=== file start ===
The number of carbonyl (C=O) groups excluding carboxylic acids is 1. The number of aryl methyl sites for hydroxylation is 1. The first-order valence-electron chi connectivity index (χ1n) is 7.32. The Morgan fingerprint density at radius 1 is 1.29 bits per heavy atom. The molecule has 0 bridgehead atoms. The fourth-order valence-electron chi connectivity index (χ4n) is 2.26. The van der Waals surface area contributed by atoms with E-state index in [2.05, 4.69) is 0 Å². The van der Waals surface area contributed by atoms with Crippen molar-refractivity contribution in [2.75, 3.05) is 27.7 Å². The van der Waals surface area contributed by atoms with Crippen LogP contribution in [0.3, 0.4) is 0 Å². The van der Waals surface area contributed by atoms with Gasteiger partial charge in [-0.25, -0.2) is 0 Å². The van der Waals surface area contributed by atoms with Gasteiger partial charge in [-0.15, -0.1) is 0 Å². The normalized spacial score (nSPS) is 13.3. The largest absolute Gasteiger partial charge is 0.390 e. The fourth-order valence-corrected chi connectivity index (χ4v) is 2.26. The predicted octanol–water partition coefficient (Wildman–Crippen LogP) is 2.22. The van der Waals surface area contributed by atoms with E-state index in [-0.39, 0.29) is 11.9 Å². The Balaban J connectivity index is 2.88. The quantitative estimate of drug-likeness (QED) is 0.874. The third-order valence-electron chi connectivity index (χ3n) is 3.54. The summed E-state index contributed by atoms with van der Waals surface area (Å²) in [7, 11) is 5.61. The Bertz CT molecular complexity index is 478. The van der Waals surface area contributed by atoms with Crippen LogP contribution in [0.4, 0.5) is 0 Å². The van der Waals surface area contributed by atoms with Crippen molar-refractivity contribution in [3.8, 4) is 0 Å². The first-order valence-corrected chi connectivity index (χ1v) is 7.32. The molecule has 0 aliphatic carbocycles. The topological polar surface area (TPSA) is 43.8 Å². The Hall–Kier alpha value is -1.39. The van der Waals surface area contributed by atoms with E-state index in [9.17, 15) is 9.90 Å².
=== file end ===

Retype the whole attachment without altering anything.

The number of carbonyl (C=O) groups excluding carboxylic acids is 1. The number of aryl methyl sites for hydroxylation is 1. The first-order valence-electron chi connectivity index (χ1n) is 7.32. The Morgan fingerprint density at radius 1 is 1.29 bits per heavy atom. The molecule has 0 bridgehead atoms. The fourth-order valence-electron chi connectivity index (χ4n) is 2.26. The van der Waals surface area contributed by atoms with E-state index in [2.05, 4.69) is 0 Å². The van der Waals surface area contributed by atoms with Crippen molar-refractivity contribution in [2.75, 3.05) is 27.7 Å². The van der Waals surface area contributed by atoms with Crippen LogP contribution in [0.3, 0.4) is 0 Å². The van der Waals surface area contributed by atoms with Gasteiger partial charge in [-0.25, -0.2) is 0 Å². The van der Waals surface area contributed by atoms with Gasteiger partial charge in [-0.15, -0.1) is 0 Å². The normalized spacial score (nSPS) is 13.3. The largest absolute Gasteiger partial charge is 0.390 e. The fourth-order valence-corrected chi connectivity index (χ4v) is 2.26. The predicted octanol–water partition coefficient (Wildman–Crippen LogP) is 2.22. The van der Waals surface area contributed by atoms with E-state index in [-0.39, 0.29) is 11.9 Å². The Balaban J connectivity index is 2.88. The quantitative estimate of drug-likeness (QED) is 0.874. The third-order valence-electron chi connectivity index (χ3n) is 3.54. The summed E-state index contributed by atoms with van der Waals surface area (Å²) in [7, 11) is 5.61. The Bertz CT molecular complexity index is 478. The van der Waals surface area contributed by atoms with Crippen LogP contribution in [0.4, 0.5) is 0 Å². The van der Waals surface area contributed by atoms with Crippen molar-refractivity contribution in [3.8, 4) is 0 Å². The first-order valence-corrected chi connectivity index (χ1v) is 7.32. The molecule has 0 aliphatic carbocycles. The topological polar surface area (TPSA) is 43.8 Å². The Hall–Kier alpha value is -1.39. The van der Waals surface area contributed by atoms with E-state index in [9.17, 15) is 9.90 Å².